Michigan lawmakers seek to double state’s renewable standard

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MICHIGAN: A conservative group wants to make it safe for Republicans to support clean energy, and Democratic lawmakers seek to double the state’s renewable energy standard. (Midwest Energy News, Associated Press)

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FRACKING: Oklahoma state scientists kept quiet about a link between drilling and earthquakes amid industry pressure, an Ohio bill would fast-track fracking in state parks, and an Ohio industry group opposes a proposed drilling tax increase(EnergyWire, Columbus Dispatch, Youngstown Vindicator)

ALSO: A company that had hoped to pioneer waterless fracking in Ohio is selling off its assets. (Columbus Business First)

FRAC SAND: Officials in a Minnesota county reverse course on a proposed frac sand mining ban, failing to approve the ordinance. (Minneapolis Star Tribune)

OIL: A shortage of oil storage could lead to another price crash, and North Dakota producers are still on track for a major tax break. (Associated Press, Reuters)

NUCLEAR: A Minnesota lawmaker seeks to overturn the state’s ban on new nuclear plants. (Forum News Service)

WIND: An Iowa researcher says turbulence from wind turbines has a positive effect on crops. (WHO-TV)

SOLAR: A report finds lack of policy certainty is harming solar industry growth in Michigan, while Wisconsin saw modest growth. (Public News Service, Wisconsin News Connection)

CLIMATE: Minneapolis will vote on a resolution to divest from fossil fuels, and Al Gore will train climate activists in Iowa. (Minnesota Public Radio, Des Moines Register)

UTILITIES: A Kansas utility seeks a $125 million rate increase to cover costs related to coal and nuclear plants. (Wichita Eagle)

COAL: An Iowa utility completes a $491 million pollution and efficiency upgrade at an Ottumwa power plant. (Cedar Rapids Gazette)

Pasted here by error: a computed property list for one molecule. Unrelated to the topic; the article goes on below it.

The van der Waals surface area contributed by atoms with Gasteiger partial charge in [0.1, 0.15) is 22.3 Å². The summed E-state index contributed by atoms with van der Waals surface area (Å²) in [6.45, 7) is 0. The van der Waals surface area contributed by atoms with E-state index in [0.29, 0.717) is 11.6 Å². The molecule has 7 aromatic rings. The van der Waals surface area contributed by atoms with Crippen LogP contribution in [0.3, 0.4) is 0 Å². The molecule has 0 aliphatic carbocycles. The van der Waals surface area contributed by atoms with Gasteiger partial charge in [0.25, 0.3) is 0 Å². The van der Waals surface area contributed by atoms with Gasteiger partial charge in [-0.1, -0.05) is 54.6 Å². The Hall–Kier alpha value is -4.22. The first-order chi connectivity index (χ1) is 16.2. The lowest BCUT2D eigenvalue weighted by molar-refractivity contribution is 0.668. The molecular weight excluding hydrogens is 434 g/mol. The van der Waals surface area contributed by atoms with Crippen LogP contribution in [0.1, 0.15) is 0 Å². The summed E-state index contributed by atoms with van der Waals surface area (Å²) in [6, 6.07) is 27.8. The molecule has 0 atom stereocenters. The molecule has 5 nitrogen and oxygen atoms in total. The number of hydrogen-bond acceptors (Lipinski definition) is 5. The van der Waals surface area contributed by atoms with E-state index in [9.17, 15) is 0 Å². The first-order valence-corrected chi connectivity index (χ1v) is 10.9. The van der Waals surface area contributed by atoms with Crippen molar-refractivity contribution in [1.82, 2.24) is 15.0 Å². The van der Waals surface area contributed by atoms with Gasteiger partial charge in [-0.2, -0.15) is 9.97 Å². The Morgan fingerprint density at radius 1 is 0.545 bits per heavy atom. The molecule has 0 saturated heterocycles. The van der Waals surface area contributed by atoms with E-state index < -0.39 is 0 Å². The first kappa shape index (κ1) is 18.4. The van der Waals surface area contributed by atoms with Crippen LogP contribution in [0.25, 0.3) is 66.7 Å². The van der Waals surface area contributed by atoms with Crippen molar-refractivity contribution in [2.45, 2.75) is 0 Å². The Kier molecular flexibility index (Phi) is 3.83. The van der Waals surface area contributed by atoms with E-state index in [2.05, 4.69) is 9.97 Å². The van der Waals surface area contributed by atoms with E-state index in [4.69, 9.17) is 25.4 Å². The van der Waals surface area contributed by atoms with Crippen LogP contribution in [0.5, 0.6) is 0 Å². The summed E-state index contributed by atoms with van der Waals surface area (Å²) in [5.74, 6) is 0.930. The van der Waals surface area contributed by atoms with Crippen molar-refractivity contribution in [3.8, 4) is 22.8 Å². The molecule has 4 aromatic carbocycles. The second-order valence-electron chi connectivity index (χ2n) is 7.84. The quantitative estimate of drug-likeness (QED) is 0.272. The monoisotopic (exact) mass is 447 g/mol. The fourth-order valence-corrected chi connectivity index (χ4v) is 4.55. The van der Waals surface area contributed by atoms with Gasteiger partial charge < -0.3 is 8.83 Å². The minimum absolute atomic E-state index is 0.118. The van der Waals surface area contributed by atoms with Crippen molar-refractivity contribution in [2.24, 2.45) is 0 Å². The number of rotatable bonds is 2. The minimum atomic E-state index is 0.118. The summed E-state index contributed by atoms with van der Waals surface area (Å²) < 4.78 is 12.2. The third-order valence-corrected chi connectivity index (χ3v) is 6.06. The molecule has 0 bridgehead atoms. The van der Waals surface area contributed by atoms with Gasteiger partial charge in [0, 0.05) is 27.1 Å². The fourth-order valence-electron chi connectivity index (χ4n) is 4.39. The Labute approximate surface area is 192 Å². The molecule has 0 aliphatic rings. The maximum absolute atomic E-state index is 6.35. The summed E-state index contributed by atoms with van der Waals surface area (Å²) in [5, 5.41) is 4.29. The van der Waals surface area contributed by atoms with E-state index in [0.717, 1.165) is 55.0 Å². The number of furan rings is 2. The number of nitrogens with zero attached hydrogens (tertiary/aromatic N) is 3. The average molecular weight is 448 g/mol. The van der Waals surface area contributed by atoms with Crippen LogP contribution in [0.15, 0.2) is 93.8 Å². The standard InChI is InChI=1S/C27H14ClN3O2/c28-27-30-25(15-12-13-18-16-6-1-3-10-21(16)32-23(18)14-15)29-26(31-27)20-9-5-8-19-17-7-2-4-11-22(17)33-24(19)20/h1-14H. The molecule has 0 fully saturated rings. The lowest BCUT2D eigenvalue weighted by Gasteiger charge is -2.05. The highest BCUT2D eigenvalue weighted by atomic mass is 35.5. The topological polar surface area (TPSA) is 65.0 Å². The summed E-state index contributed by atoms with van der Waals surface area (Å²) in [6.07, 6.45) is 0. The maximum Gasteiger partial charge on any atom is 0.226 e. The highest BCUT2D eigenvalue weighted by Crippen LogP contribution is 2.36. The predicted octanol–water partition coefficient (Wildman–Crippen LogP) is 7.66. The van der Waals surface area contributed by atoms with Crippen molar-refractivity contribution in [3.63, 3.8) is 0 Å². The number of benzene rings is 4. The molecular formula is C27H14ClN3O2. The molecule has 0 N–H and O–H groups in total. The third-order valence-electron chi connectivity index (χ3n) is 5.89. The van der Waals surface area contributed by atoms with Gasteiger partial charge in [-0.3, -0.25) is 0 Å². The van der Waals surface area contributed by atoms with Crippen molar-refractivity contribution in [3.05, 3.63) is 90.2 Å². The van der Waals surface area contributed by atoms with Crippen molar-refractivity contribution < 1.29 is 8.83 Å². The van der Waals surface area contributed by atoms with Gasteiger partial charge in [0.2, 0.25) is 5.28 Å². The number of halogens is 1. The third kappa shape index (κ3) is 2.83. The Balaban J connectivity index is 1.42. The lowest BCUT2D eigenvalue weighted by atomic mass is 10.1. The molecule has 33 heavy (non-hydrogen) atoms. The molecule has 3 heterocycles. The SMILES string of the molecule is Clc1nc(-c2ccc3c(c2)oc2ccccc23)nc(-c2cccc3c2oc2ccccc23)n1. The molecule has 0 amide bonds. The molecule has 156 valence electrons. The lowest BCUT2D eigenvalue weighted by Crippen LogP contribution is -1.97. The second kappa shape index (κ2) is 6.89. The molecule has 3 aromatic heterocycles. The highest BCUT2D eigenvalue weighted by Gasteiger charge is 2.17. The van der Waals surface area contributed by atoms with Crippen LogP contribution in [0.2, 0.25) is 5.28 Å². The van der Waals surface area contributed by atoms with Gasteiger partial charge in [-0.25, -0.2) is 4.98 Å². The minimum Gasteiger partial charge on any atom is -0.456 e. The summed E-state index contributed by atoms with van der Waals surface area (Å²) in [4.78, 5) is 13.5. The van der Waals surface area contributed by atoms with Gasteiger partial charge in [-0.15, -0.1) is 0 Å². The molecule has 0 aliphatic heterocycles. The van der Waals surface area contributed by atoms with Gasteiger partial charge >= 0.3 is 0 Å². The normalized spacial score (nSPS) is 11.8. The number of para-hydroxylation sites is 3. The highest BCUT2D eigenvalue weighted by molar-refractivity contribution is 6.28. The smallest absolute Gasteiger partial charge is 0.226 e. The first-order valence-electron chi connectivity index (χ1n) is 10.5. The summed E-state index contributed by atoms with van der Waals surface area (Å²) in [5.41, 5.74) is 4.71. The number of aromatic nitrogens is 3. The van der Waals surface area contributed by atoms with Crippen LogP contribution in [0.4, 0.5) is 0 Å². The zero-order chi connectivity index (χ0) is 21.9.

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EFFICIENCY: The University of Iowa considers a $75 million combined heat and power facility. (Cedar Rapids Gazette)

COMMENTARY: Disruption doesn’t necessarily mean doom for utilities. (Forbes)

Dynegy says it’s ‘very interested’ in AEP’s Ohio coal plants

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MICHIGAN: Late last year, developers proposed a 40,000-barrel-a-day refinery in Michigan’s Upper Peninsula. Since that time, “not a peep” has been said about the project. (Midwest Energy News)

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OHIO: Dynegy says it is “very interested” in American Electric Power’s Ohio power plants after the utility failed to win profit guarantees from regulators last month. (Columbus Business First)

EFFICIENCY: A consumer group says efficiency has saved Illinois ratepayers more money than electric competition. (Chicago Tribune)

FRACKING: After five years of studying whether fracking can impact drinking water, the EPA still has no clear answer. (InsideClimate News)

OIL AND GAS:
• Nebraska landowners protest a proposed oil-waste facility over the Ogallala Aquifer. (Chadron Record)
• Warren Buffet, despite his stake in BNSF Railway, says “I would have passed” Keystone XL. (The Hill)
• Ohio sues BP, saying the company was not eligible for $33 million it took from a state cleanup fund. (Columbus Dispatch)
• Michigan lawmakers seek greater setbacks between drilling operations and homes. (Detroit News)

TRANSMISSION: Illinois landowners discuss proposed routes for the Grain Belt Express transmission line. (Terre Haute Tribune-Star)

GREEN ECONOMY: Energy firms are not immune to a manufacturing slowdown in Iowa. (Cedar Rapids Gazette)

COMMENTARY: The case for a market-based approach to energy efficiency. (Greentech Media)

Wisconsin governor seeks to kill energy research program

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ILLINOIS: Advocates say Illinois Gov. Bruce Rauner’s proposal to slash a state efficiency program and move the money to the general fund may be illegal. (Midwest Energy News)